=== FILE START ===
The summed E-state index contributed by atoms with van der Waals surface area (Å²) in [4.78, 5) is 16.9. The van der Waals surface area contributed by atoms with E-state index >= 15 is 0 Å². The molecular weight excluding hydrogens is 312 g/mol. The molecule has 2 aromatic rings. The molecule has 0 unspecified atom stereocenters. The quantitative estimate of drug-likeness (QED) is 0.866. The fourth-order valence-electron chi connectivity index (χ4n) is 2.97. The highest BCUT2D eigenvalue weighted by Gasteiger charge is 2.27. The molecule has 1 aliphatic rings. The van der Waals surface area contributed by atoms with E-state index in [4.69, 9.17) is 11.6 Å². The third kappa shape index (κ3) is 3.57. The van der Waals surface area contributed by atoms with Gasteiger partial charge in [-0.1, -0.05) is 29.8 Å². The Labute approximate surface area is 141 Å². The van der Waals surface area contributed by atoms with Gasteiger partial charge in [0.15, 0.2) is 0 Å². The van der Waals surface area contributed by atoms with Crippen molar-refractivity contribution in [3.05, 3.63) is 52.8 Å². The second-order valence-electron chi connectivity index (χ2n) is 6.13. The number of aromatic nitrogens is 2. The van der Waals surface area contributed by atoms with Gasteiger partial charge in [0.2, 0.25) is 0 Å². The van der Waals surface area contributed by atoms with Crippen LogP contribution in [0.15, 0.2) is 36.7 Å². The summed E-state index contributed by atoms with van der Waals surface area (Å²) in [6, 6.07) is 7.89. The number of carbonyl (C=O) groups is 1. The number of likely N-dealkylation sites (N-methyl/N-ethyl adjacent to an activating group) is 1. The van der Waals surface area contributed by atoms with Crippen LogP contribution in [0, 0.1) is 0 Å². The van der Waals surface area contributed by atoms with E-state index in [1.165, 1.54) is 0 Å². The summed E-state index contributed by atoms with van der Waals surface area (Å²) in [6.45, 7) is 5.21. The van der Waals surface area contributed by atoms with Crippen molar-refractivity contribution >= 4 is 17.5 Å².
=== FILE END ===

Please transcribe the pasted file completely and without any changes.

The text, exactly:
The summed E-state index contributed by atoms with van der Waals surface area (Å²) in [4.78, 5) is 16.9. The van der Waals surface area contributed by atoms with E-state index >= 15 is 0 Å². The molecular weight excluding hydrogens is 312 g/mol. The molecule has 2 aromatic rings. The molecule has 0 unspecified atom stereocenters. The quantitative estimate of drug-likeness (QED) is 0.866. The fourth-order valence-electron chi connectivity index (χ4n) is 2.97. The highest BCUT2D eigenvalue weighted by Gasteiger charge is 2.27. The molecule has 1 aliphatic rings. The van der Waals surface area contributed by atoms with E-state index in [4.69, 9.17) is 11.6 Å². The third kappa shape index (κ3) is 3.57. The van der Waals surface area contributed by atoms with Gasteiger partial charge in [-0.1, -0.05) is 29.8 Å². The Labute approximate surface area is 141 Å². The van der Waals surface area contributed by atoms with Gasteiger partial charge in [0.15, 0.2) is 0 Å². The van der Waals surface area contributed by atoms with Crippen molar-refractivity contribution in [3.05, 3.63) is 52.8 Å². The second-order valence-electron chi connectivity index (χ2n) is 6.13. The number of aromatic nitrogens is 2. The van der Waals surface area contributed by atoms with Gasteiger partial charge in [0.2, 0.25) is 0 Å². The van der Waals surface area contributed by atoms with Crippen LogP contribution in [0.15, 0.2) is 36.7 Å². The summed E-state index contributed by atoms with van der Waals surface area (Å²) in [6, 6.07) is 7.89. The number of carbonyl (C=O) groups is 1. The number of likely N-dealkylation sites (N-methyl/N-ethyl adjacent to an activating group) is 1. The van der Waals surface area contributed by atoms with Crippen LogP contribution in [0, 0.1) is 0 Å². The van der Waals surface area contributed by atoms with E-state index in [1.165, 1.54) is 0 Å². The summed E-state index contributed by atoms with van der Waals surface area (Å²) in [6.45, 7) is 5.21. The van der Waals surface area contributed by atoms with Crippen molar-refractivity contribution >= 4 is 17.5 Å².